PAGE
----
It’s a year since sbarc | spark opened, and I’ve explored every contour of the building, from blueprint to finished structure, but what I still most marvel at are the individual and combined strengths of the social science research collective that inhabits this space in the form of 11 cutting-edge outfits that ignite knowledge, disrupt orthodoxies and seek new synergies where at first there seemed to be none. As I reach the first floor, researchers are at work in breakout zones, in seminar rooms and at the Policy Library – that shared archive of group knowledge, catalogued to prompt future projects.
Up again to the second, then the third floors, on which further research centres and their partners are located. I catch snatches of conversation from a handful of undergraduates and postdoctoral researchers who traverse the landing. They are on placements, or are deeply embedded in our research centres’ projects. It reminds me just how much the research that is sparked in this building is shaping the curriculum of the university and dismantling the too-easy tendency to live and work in a silo. This building is no such thing.
The plaque above a door to my left reads ‘Secure Data Hub’. Such specialist features across the building – this data facility, a behavioural lab, a visualisation lab, lettable wet labs – give social science researchers new tools to shape policies. Despite their high-spec credentials, these are not hermetically sealed cells for inward-looking boffins; they are routes through to engagement and societal transformation.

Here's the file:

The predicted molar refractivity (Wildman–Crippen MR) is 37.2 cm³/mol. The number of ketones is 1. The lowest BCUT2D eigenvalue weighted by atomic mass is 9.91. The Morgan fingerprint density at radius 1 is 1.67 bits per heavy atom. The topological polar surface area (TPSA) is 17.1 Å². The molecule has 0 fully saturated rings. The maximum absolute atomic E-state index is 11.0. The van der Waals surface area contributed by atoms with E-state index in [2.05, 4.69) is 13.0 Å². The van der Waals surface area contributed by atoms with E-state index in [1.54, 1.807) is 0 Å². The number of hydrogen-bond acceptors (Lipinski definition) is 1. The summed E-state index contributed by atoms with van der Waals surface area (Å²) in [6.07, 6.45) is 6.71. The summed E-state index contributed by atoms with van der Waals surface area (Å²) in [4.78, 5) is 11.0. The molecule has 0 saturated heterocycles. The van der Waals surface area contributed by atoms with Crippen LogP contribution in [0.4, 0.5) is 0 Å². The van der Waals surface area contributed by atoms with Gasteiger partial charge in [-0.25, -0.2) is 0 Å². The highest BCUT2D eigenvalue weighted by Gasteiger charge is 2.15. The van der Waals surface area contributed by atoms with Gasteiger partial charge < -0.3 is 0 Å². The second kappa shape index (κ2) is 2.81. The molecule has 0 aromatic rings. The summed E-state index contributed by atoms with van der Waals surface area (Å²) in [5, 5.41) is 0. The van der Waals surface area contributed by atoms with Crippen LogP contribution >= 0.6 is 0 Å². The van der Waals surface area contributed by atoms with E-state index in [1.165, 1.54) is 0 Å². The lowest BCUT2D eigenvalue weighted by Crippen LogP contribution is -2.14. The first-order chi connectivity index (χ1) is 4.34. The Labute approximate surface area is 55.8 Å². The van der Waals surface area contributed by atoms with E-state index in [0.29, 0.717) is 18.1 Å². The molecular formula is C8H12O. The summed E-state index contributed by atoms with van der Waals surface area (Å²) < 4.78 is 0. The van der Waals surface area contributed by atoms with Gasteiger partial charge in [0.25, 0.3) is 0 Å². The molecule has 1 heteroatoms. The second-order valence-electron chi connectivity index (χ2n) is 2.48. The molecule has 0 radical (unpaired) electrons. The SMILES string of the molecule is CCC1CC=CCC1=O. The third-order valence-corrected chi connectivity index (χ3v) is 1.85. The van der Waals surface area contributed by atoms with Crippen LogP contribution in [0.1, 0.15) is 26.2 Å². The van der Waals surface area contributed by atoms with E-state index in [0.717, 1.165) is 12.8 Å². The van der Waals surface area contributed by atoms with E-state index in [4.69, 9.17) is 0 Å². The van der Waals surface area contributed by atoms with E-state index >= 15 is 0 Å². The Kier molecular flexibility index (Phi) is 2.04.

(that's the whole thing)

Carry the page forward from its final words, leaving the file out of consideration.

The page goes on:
Co-location is the key to nurturing newly sprung ideas. I reach the broad platform of the fourth floor. This space is central to what our venture is all about, providing lettable units for our external partners. I wave to two of the more recent teams. They’ve hit the ground running.
I pause and glance through the glass façade of the fourth-floor balcony. At this elevation, one begins to enjoy fine views of a city that has built partnerships for over a century. As the morning sun rises level, the heart of the building begins to beat: entrepreneurs pitch in seminar rooms and student start-ups call collaborators via Zoom (a legacy from the challenging days of Covid-19 – now, thankfully, in the past). This is a building in which dogmatically drawn distinctions between university colleagues and external partners evaporate.
At last, I reach the high meeting room on floor six – not a hierarchical place but an inviting echo chamber. All of Cardiff is beyond. With the programme manager, Sally O’Connor, I once climbed the crane that swung this glass into place. I found that, unlike Sally, I was no good with hard-hat heights. At the door, the director of one of our external partner organisations cheerfully greets me. We look out across the city. From here, she remarks, anything seems possible.
She reels off reasons why her company will be renewing their lease in a year’s time. It is academic catnip, a canter through the phrases we cherish and the shared values that underpin this place: research excellence; interdisciplinarity, sociability, partnership and enterprise culture – all rooted in the needs of that wider society we survey through glass that might as well not be there.
Professor Damian Walford Davies
Pro Vice-Chancellor, College of Arts, Humanities and Social Sciences